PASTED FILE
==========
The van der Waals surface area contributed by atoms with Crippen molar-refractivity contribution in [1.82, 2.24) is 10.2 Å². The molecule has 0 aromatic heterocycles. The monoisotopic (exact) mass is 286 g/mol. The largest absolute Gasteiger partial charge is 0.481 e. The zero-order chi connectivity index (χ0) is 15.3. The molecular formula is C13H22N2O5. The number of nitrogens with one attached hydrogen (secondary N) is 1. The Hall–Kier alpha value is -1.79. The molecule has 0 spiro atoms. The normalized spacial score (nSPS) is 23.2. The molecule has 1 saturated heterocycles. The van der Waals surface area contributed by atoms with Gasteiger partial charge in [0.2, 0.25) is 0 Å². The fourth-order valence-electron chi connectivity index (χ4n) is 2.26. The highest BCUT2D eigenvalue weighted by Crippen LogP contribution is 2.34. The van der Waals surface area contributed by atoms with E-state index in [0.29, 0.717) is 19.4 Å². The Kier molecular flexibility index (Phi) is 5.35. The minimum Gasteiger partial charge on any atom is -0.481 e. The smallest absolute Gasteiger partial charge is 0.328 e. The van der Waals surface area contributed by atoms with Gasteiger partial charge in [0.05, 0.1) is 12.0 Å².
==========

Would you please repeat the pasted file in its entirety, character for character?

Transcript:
The van der Waals surface area contributed by atoms with Crippen molar-refractivity contribution in [1.82, 2.24) is 10.2 Å². The molecule has 0 aromatic heterocycles. The monoisotopic (exact) mass is 286 g/mol. The largest absolute Gasteiger partial charge is 0.481 e. The zero-order chi connectivity index (χ0) is 15.3. The molecular formula is C13H22N2O5. The number of nitrogens with one attached hydrogen (secondary N) is 1. The Hall–Kier alpha value is -1.79. The molecule has 0 spiro atoms. The normalized spacial score (nSPS) is 23.2. The molecule has 1 saturated heterocycles. The van der Waals surface area contributed by atoms with Gasteiger partial charge in [0.2, 0.25) is 0 Å². The fourth-order valence-electron chi connectivity index (χ4n) is 2.26. The highest BCUT2D eigenvalue weighted by Crippen LogP contribution is 2.34. The van der Waals surface area contributed by atoms with E-state index in [0.29, 0.717) is 19.4 Å². The Kier molecular flexibility index (Phi) is 5.35. The minimum Gasteiger partial charge on any atom is -0.481 e. The smallest absolute Gasteiger partial charge is 0.328 e. The van der Waals surface area contributed by atoms with Gasteiger partial charge in [0.05, 0.1) is 12.0 Å².